Ubuntu Timekpr Controls Computer Access For Kids, Not Just Internet Access
There’s a newly-revived Linux parental control utility that controls the access to the computer account itself, not just Internet access. If you want your kid to stay off the computer when you tell them to, you need Timekpr.
Historically, parental controls for Linux were sometimes pretty lackluster, and even the better ones often only restricted access to the Internet such as Linux Mint’s Domain Blocker . Even parental controls for Windows tend to just focus on restricting Internet access .
Timekpr is a parental control application which directly controls access to your child’s computer account. While I find that parental control tools that limit Internet access are good to have, I believe full control is more important. Otherwise, your child can still be on the computer for as long as he or she wants, just without Internet access. With Timekpr, you can block them out of their account so they can do absolutely nothing on the computer.
Configuring Timekpr is very easy. First, it only works for “standard” accounts, meaning those that aren’t considered administrators and thereby have root access through the use of sudo. With that in mind, there are only two tabs in Timekpr for each account, and that’s all you really need.
The first tab named “Status” is an overview of the selected account, which shows whether the user is allowed to log in all day long, and whether they’re limited by access duration or time frame, and whether the account is completely locked. It also shows how much time the user has left if they’re restricted by access duration.
You’ll also see several buttons to make quick changes to the selected account. The “Clear all restrictions” button will simply reset all restrictions and is the quickest way to essentially turn off the parental controls for that account. The “Reset time” button allows you to return the “Time left” value back to what it originally was for the day, which you can use in case something went wrong or you had to use the account to set something up.
The “Add Time Reward/Penalty” can be used to reward or punish your child by adding to or removing from the amount of time that he or she gets that day. The “Bypass for today” button allows you to turn off the time frame limitations for the day, and the “Lock” button allows you to lock the account so that they cannot log in at all even if there is time remaining and it’s within the time frame.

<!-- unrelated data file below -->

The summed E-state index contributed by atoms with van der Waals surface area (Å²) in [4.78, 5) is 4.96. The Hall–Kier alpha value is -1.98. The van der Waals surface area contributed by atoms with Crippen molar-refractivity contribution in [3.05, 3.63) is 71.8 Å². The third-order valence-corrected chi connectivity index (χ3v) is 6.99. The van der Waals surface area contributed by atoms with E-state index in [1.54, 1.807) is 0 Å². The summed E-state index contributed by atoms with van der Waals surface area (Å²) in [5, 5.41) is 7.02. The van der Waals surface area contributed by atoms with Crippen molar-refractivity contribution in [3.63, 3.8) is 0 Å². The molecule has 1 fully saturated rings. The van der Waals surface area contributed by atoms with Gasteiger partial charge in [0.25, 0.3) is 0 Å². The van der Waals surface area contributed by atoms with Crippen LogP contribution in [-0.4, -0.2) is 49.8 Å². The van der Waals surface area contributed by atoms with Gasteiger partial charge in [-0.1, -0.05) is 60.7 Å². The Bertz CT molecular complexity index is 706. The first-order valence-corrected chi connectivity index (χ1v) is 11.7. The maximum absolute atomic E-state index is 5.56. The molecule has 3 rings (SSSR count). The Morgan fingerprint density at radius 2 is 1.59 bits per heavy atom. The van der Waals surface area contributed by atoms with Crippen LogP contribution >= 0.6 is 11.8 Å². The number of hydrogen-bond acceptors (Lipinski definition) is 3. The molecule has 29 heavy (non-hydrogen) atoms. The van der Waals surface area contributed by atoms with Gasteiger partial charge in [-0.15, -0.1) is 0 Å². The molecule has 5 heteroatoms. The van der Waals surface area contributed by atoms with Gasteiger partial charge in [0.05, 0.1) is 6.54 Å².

The “Limits & Boundaries” tab is where you can actually set the access duration and time frame limitations. Configuring here is very simple. All you need to do is click on the checkbox next to each limitation that you want to enable, and then choose your desired values.
You can also choose to configure on a per-day basis rather than have the same values for all days, which you’ll need to use if you want to give your child more time or a larger time frame on the weekends.
Tip: For days where you want to allow unlimited usage, just set the time frame from 0 to 24 and the access duration to 1440 minutes (24 hours times 60 minutes). Then, hit Apply and you’re all set.
Installing Timekpr is pretty straightforward. Just open the terminal and type in this command:
sudo add-apt-repository ppa:mjasnik/ppa && sudo apt-get update && sudo apt-get install timekpr
It will add a PPA with the program, update your package lists, and then choose to install Timekpr.
When it’s installed, you can see a Timekpr item in your Dash or other application launcher, but it won’t work when it asks for your password. Instead, to launch the configuration dialog, you’ll need to open a terminal and run:
From there, just use it as described.
Better Parental Control
I’m glad that Timekpr exists, because there really was a lack of parental control tools that did something other than limit the Internet in some form. Best of all, you can set the rules and then make temporary modifications depending on what you’d like to do that day. It’s easy, straightforward, and it works very well.
What parental control features would you like to see in a parental control utility? If you’ve enforced parental controls on Linux using something other than a utility, what did you do instead? Let us know in the comments!
Image Credits: Boy at Notebook Via Shutterstock